Are you writing from your passion? Or are you hoping that hitting trends and the latest marketing tactics will be enough? I did. I’m an infojunkie who likes to self-educate whenever possible. I was ready to crack the system and crank out the stories.
Then I fell flat on my face.
Over two years ago, I once turned down an opportunity to move ahead with a publishing company in a contemporary romance trilogy with fairy tale retellings. I had a great editor interested in my manuscript, I had a suitable platform in place to support the stories, and I had friends around me who were excited about the stories.
In short, I had all the pieces in place for The Great Plan: establish a platform and authorial reputation in one field, find the audience, and then do the speculative fiction (my lifelong love) on the side later on.
It took me six months of fretting, and numerous edits, to finally email the editor and say I couldn’t deliver the final manuscript to go before the publishing board.
And to get to that point, I had to admit why I was really rejecting an opportunity a lot of authors fight for. I had some great reasons: I wasn’t familiar with the audience (I almost never read anything contemporary). I’d edited the manuscript six times and worked it to death. I wasn’t ready to commit to a series.
But all of these rational, understandable reasons were only masking the underlying cause: I just didn’t want to write contemporary romance.
It wasn’t fun for me. Oh, I enjoyed coming up with the plots, because I find it a fun challenge to construct plots in all genres. And I enjoy the process of writing. But my heart and soul had zero interest in writing these particular stories and investing in them. And that was enough to leave.
At the same time, it shocked me to my core.
After all, I was a professional. I was trained to turn out content. I should be able to just write the stories, follow the plots, and get the money quick. I was already connecting with and reaching readers. Was I just being lazy? Holding on to a childish pipe dream instead of connecting with the Real World?
What was wrong with me?
Nothing. There was absolutely nothing wrong with me.
There is absolutely nothing wrong with choosing to follow a different writing path because you simply don’t like the one so many others are using. And there is nothing wrong with turning down an opportunity because you do not enjoy it.
There is nothing wrong with following your passion. Repeat that to yourself. You don’t need to justify your creative passion to anyone else any more than you have to justify a favorite ice cream flavor.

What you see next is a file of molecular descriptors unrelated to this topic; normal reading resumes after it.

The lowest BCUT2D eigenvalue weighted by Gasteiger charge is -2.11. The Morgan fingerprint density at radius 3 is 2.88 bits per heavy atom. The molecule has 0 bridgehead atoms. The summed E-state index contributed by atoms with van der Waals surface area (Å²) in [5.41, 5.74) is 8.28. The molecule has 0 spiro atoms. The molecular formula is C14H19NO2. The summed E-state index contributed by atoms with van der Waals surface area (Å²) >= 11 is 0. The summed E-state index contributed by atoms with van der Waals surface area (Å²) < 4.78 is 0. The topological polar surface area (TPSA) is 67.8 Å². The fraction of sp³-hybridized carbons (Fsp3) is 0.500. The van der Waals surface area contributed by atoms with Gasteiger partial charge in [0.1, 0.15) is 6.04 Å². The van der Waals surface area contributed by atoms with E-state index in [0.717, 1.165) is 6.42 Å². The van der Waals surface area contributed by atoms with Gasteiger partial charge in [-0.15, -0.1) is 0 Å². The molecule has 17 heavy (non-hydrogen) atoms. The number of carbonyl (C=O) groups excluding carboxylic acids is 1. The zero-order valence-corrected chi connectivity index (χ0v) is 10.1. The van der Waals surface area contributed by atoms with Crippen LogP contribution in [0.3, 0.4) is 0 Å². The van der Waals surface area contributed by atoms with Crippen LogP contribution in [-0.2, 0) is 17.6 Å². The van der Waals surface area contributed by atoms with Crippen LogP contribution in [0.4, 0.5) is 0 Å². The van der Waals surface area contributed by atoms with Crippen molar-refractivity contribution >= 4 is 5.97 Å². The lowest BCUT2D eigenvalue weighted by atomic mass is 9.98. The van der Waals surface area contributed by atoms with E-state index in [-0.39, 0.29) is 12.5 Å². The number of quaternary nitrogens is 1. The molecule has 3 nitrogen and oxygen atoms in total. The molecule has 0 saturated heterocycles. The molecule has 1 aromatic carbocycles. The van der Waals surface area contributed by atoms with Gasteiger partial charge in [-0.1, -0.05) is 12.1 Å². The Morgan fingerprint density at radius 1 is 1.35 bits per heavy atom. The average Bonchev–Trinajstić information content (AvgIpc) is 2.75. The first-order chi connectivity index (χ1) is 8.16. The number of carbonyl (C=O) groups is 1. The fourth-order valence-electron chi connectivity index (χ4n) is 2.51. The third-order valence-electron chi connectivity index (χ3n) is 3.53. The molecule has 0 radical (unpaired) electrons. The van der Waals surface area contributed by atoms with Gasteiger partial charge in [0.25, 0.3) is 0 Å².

You need to understand and follow your PUSH – Passion, Underlying Worldview, Self-Motivation, and Happiness.
Your passion, your intuition, and your personal preferences are all underlying indicators of where your key motivating factors are. Knowing what you value, what motivates you, and what your core passions and dreams are is the first, critical step to understanding your creative work and marketing it effectively according to your convictions.
Does this mean it will be easy? Naaaah. Everything in life takes effort and work to get out there.
BUT operating according to your PUSH makes it easier to have fun and find enjoyment in every part of the writing process, including marketing, because you’re ultimately working on your unique system instead of trying to get on board with someone else’s system that may or may not suit you.
After stepping back and listening to my own PUSH, I dove into the world of speculative fiction. Did I have to relearn some writing skills for these genres? Oh yes! Did it take a little more time than if I had just gone the “easy route” of contemporary romance? Yup! Did I have to overhaul my brand to fit this new angle? At least once.
Oh yes, and I had to do all of this overhaul while continuing to teach full-time and then launching a publishing company. Did I occasionally feel like an absolute idiot?
But did I enjoy it all a lot more? 100%.
And in the near future my first steampunk fantasy adventure, Lawless: The Ironfire Legacy, is getting published. A book that contains tropes that I know intimately, because I’m a fan of the genre I’m writing–so I know what works! A book that I wake up every morning excited to promote and talk about to the public, because it is so cool, and I have confidence in every page (even when those pages were marked to high heaven by an editor).
Whether you’re writing fiction or nonfiction, short fiction or expansive epics, the PUSH behind your writing is critical for success. It gives you power and potency to sift through all the guru help out in the internet and use those principles that fit your natural talents and preferences.
You don’t have to choose between your writing passions and the writing market. What’s inside you is critical to connecting to your readership and tribe.
For additional insight, check out 5 Basics to Authentic Book Marketing
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